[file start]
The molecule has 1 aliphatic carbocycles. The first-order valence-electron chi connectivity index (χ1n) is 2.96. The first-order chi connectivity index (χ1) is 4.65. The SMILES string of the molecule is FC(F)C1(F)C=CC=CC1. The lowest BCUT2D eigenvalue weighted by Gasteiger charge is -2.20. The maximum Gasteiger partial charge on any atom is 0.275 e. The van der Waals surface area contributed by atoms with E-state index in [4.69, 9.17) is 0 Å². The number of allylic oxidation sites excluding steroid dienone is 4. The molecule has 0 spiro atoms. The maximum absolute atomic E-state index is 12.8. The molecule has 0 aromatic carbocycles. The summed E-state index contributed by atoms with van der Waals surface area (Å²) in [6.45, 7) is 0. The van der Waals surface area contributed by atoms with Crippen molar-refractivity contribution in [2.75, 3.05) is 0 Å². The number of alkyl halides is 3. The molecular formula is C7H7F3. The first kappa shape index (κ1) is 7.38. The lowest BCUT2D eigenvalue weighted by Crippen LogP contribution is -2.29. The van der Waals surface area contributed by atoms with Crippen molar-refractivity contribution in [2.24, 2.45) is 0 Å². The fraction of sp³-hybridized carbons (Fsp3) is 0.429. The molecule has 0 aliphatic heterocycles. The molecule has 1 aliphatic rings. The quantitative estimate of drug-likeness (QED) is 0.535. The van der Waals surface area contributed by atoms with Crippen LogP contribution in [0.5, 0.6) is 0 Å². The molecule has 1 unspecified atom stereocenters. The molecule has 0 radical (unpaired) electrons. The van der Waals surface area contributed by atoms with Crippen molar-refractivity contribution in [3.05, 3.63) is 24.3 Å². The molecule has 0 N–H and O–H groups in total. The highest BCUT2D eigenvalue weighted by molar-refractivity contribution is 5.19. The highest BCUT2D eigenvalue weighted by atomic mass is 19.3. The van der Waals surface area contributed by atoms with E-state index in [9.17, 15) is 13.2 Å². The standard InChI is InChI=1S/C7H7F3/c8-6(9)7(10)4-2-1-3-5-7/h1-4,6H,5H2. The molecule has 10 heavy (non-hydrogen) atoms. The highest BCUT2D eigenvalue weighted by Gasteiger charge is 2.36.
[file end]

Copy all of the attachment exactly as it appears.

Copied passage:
The molecule has 1 aliphatic carbocycles. The first-order valence-electron chi connectivity index (χ1n) is 2.96. The first-order chi connectivity index (χ1) is 4.65. The SMILES string of the molecule is FC(F)C1(F)C=CC=CC1. The lowest BCUT2D eigenvalue weighted by Gasteiger charge is -2.20. The maximum Gasteiger partial charge on any atom is 0.275 e. The van der Waals surface area contributed by atoms with E-state index in [4.69, 9.17) is 0 Å². The number of allylic oxidation sites excluding steroid dienone is 4. The molecule has 0 spiro atoms. The maximum absolute atomic E-state index is 12.8. The molecule has 0 aromatic carbocycles. The summed E-state index contributed by atoms with van der Waals surface area (Å²) in [6.45, 7) is 0. The van der Waals surface area contributed by atoms with Crippen molar-refractivity contribution in [2.75, 3.05) is 0 Å². The number of alkyl halides is 3. The molecular formula is C7H7F3. The first kappa shape index (κ1) is 7.38. The lowest BCUT2D eigenvalue weighted by Crippen LogP contribution is -2.29. The van der Waals surface area contributed by atoms with Crippen molar-refractivity contribution in [2.24, 2.45) is 0 Å². The fraction of sp³-hybridized carbons (Fsp3) is 0.429. The molecule has 0 aliphatic heterocycles. The molecule has 1 aliphatic rings. The quantitative estimate of drug-likeness (QED) is 0.535. The van der Waals surface area contributed by atoms with Crippen LogP contribution in [0.5, 0.6) is 0 Å². The molecule has 1 unspecified atom stereocenters. The molecule has 0 radical (unpaired) electrons. The van der Waals surface area contributed by atoms with Crippen molar-refractivity contribution in [3.05, 3.63) is 24.3 Å². The molecule has 0 N–H and O–H groups in total. The highest BCUT2D eigenvalue weighted by molar-refractivity contribution is 5.19. The highest BCUT2D eigenvalue weighted by atomic mass is 19.3. The van der Waals surface area contributed by atoms with E-state index in [9.17, 15) is 13.2 Å². The standard InChI is InChI=1S/C7H7F3/c8-6(9)7(10)4-2-1-3-5-7/h1-4,6H,5H2. The molecule has 10 heavy (non-hydrogen) atoms. The highest BCUT2D eigenvalue weighted by Gasteiger charge is 2.36.